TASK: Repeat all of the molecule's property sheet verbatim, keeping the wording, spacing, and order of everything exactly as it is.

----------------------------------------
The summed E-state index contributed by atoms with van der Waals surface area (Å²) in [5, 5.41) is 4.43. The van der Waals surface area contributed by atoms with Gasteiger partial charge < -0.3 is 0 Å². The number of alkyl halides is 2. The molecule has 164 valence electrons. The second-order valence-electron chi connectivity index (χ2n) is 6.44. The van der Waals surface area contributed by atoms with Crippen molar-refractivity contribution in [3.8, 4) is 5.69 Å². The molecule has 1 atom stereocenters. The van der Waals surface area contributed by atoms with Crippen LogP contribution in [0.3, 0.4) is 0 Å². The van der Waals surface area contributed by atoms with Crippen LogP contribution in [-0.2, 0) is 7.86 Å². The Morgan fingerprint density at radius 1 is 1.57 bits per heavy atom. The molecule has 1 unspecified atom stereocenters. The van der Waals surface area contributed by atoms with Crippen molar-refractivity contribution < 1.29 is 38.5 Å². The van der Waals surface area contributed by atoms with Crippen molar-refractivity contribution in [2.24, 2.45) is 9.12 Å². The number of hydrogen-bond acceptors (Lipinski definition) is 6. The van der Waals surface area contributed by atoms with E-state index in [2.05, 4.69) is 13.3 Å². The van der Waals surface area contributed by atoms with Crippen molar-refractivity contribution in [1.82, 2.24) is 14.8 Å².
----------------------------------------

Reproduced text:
The summed E-state index contributed by atoms with van der Waals surface area (Å²) in [5, 5.41) is 4.43. The van der Waals surface area contributed by atoms with Gasteiger partial charge < -0.3 is 0 Å². The number of alkyl halides is 2. The molecule has 164 valence electrons. The second-order valence-electron chi connectivity index (χ2n) is 6.44. The van der Waals surface area contributed by atoms with Crippen molar-refractivity contribution in [3.8, 4) is 5.69 Å². The molecule has 1 atom stereocenters. The van der Waals surface area contributed by atoms with Crippen LogP contribution in [0.3, 0.4) is 0 Å². The van der Waals surface area contributed by atoms with Crippen LogP contribution in [-0.2, 0) is 7.86 Å². The Morgan fingerprint density at radius 1 is 1.57 bits per heavy atom. The molecule has 1 unspecified atom stereocenters. The van der Waals surface area contributed by atoms with Crippen molar-refractivity contribution < 1.29 is 38.5 Å². The van der Waals surface area contributed by atoms with Crippen molar-refractivity contribution in [2.24, 2.45) is 9.12 Å². The number of hydrogen-bond acceptors (Lipinski definition) is 6. The van der Waals surface area contributed by atoms with E-state index in [2.05, 4.69) is 13.3 Å². The van der Waals surface area contributed by atoms with Crippen molar-refractivity contribution in [1.82, 2.24) is 14.8 Å².